15/11/2019 - 10:18

Home comforts in new dongas

15/11/2019 - 10:18

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Two Perth builders have come up with more liveable and homely accommodation for fly-in, fly-out workers after more than 200 were surveyed.

Home comforts in new dongas
Errol Davies (left) and Louise Daniels helped to create the new dongas. Photos: Gabriel Oliveira

Two Perth builders have come up with more liveable and homely accommodation for fly-in, fly-out workers after more than 200 were surveyed.

The simple, beige donga has been reimagined to feature a double bed, spacious bathroom and blackout blinds in a bid to improve the mental health of fly-in, fly-out workers.

WA Mining Club Young Professionals surveyed 220 FIFO workers about their accommodation on mining sites.

Workers said they wanted larger bathrooms and shower heads, bigger comfortable beds and linen, improved acoustics for safety and privacy, a homely feel, blackout blinds and a bigger television.

Builders Grounded Construction and Modular WA used the feedback to design and build more home-like dongas, which were displayed at a WA Mining Club Young Professionals event last week.

Grounded Construction Group and Modular WA created two buildings with different rooms to show what could be achieved with varying levels of investment.

The first building showed what was possible in an existing four-room structure, with each room refurbished from incremental to significant change.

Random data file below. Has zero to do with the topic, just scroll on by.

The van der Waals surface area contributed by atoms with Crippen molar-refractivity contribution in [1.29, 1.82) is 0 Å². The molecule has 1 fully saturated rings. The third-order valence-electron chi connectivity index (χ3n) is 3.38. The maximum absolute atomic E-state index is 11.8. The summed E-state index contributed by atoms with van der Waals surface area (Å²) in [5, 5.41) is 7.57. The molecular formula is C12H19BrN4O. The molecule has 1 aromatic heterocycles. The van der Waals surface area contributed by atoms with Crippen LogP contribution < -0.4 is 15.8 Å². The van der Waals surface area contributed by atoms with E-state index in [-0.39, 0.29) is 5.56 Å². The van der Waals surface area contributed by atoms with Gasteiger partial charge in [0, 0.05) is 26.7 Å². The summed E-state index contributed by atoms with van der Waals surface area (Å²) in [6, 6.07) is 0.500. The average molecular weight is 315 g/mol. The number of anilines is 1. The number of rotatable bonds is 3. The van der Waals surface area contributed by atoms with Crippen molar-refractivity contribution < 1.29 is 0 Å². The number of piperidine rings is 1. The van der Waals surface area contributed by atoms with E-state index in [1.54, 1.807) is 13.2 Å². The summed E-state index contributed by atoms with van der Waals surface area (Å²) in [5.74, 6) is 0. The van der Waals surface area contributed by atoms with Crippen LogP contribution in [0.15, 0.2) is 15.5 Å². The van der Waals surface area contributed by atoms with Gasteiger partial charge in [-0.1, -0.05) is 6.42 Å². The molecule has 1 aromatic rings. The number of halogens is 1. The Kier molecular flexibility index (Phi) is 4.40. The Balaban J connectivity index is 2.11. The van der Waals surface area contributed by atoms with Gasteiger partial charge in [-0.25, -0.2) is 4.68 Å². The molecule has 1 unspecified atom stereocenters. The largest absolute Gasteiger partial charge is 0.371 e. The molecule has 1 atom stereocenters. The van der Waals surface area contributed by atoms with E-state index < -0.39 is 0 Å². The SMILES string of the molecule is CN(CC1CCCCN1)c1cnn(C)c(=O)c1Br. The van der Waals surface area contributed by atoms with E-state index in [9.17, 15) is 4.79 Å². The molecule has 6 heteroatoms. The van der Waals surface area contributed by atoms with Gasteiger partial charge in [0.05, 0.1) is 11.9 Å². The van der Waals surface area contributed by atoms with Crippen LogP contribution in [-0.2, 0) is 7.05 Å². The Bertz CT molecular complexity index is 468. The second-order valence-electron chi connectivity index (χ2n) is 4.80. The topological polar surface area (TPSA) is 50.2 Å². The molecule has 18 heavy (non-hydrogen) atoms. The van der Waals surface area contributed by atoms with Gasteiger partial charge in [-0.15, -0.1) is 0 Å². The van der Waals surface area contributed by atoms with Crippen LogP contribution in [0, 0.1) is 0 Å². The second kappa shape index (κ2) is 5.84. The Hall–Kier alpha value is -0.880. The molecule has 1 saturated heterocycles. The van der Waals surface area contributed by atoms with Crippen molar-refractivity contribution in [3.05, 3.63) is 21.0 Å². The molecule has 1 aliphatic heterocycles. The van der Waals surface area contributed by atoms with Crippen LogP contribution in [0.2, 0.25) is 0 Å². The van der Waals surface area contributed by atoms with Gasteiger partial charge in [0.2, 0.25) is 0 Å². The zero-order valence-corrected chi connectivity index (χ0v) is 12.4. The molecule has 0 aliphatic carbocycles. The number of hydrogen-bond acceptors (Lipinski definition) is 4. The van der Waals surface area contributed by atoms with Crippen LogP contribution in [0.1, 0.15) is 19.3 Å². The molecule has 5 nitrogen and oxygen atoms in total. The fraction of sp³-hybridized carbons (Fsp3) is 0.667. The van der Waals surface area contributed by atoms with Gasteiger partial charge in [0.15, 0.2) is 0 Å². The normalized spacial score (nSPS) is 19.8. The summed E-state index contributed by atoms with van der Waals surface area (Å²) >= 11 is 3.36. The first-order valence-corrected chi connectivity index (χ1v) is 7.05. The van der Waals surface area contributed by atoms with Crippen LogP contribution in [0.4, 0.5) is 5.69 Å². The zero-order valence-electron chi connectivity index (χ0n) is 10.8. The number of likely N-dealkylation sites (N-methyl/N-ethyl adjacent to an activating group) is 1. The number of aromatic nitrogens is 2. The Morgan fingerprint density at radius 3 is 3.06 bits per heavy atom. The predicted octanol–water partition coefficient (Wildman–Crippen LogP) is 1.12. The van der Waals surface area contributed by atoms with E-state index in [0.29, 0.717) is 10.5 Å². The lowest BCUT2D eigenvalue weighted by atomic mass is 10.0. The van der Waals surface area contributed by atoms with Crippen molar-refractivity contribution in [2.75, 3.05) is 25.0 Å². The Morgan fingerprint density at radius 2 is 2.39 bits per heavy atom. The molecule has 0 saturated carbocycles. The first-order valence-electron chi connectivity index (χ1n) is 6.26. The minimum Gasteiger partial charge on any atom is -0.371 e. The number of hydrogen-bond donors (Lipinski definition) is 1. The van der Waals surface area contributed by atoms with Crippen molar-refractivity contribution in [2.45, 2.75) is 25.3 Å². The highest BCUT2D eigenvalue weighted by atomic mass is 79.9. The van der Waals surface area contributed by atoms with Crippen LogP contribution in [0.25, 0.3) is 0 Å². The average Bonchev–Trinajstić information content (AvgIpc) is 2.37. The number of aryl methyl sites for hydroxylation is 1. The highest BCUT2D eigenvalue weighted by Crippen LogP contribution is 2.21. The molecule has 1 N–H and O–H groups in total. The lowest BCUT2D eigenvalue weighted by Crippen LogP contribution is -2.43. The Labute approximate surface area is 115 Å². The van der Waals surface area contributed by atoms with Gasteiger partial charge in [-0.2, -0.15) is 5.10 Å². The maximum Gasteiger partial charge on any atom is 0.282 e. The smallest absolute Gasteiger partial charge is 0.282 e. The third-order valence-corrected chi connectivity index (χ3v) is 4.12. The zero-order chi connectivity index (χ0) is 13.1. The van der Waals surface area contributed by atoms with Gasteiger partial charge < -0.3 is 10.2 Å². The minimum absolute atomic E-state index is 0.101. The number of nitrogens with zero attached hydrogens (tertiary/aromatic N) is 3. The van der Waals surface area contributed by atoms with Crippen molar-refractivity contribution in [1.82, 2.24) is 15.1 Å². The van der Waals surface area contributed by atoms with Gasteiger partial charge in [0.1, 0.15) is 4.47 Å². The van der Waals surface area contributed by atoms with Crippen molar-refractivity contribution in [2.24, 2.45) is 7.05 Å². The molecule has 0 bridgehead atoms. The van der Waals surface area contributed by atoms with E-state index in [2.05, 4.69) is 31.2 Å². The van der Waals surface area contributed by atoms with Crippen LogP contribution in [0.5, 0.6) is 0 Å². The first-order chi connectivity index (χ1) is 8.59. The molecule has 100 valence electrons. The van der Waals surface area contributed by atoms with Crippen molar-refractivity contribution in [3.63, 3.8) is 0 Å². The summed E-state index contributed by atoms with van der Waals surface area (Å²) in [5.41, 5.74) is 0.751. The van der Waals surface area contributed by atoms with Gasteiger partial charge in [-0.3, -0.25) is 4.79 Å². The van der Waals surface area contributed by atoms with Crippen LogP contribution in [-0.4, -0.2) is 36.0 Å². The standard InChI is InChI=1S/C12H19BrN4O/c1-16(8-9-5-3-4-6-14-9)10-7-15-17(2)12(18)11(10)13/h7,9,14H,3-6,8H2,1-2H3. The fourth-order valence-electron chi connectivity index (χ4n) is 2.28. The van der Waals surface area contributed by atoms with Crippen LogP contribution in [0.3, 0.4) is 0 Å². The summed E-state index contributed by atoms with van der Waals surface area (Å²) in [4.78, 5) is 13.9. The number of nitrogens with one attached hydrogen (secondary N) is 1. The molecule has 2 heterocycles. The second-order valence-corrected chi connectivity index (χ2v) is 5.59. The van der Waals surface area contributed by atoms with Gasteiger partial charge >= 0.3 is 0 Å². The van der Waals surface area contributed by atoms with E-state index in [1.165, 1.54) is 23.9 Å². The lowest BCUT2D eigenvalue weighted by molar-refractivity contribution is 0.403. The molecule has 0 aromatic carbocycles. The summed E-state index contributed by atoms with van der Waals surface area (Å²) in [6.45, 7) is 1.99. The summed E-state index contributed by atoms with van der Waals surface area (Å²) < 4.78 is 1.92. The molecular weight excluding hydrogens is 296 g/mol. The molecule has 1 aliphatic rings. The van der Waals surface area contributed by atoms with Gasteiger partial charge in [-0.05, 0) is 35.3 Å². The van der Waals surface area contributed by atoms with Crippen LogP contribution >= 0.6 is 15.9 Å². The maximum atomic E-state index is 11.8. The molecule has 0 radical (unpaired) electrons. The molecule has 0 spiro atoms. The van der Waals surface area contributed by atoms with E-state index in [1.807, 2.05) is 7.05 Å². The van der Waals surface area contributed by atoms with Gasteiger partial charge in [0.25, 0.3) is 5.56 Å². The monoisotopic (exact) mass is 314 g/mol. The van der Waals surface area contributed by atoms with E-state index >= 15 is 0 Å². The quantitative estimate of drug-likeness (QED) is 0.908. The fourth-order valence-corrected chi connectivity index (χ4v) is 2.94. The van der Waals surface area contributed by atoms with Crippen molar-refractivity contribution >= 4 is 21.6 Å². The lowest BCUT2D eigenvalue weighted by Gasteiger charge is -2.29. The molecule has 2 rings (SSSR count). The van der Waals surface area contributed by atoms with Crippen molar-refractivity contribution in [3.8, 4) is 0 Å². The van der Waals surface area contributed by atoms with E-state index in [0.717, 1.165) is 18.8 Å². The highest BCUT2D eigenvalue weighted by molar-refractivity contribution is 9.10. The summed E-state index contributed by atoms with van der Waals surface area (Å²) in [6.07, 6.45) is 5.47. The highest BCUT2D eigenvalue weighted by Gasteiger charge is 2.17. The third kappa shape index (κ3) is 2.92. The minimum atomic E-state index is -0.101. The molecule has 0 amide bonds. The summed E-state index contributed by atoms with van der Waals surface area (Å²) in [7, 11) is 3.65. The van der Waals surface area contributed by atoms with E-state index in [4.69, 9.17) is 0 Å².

The second building has three larger rooms, which have been completely redesigned to include comfort, modern amenities and acoustic properties.

The redesign in the more luxurious dongas includes double beds.

Grounded Construction business development manager Louise Daniels said the company had aimed to create a home-like environment.

“The fact that you have a double bed instead of a single bed, and the bathrooms are laid out more spaciously because there is nothing worse than a stainless steel sink,” Ms Daniels said.

 “I think it is just the mental effect of going into a bigger, more spacious bathroom, (where) you’ve got somewhere in a cupboard to put your shampoo or your shaving gear or whatever it is.

“It’s about the space and it’s about the quality of the feel, the colour schemes even.

“It’s not the grey and pink and beige plastics they have through everything in a mine site.”

Modular WA director Errol Davies said that as well as being comfortable, the buildings needed to be fit for purpose.

“The equipment that goes into them needs to be robust, it needs to be able to be easily maintained,” Mr Davies said.

Grounded Construction managing director Paul Natoli said it was critical to take hard-earned lessons from previous remote community infrastructure and apply them, to ensure current and future workforces were able to live healthy, balanced lives, when they were away from their loved ones.

Feedback from FIFO workers suggested people wanted a more spacious bathroom.

In April, the state government released a code of practice to improve the mental health of FIFO workers, which included providing more welcoming accommodation to reduce stress, fatigue and loneliness.

Ms Daniels also pointed to the fact creating more liveable accommodation could assist with staff retention and save companies money in the long run.

Although Grounded Construction had created more modern dongas in the past, she said, this was an opportunity to make significant changes.

“Now the timing is right because they (mining companies) are looking at how they can improve the lifestyle, a home-like environment on site,” she said.

Ms Daniels said it would not necessarily cost more money to make a more homely environment for FIFO workers on site, just a bit of thought.

“It’s the same with the designs of the camps today, they need to think about them, not just stick them in doggy bank rows like a prison camp.”

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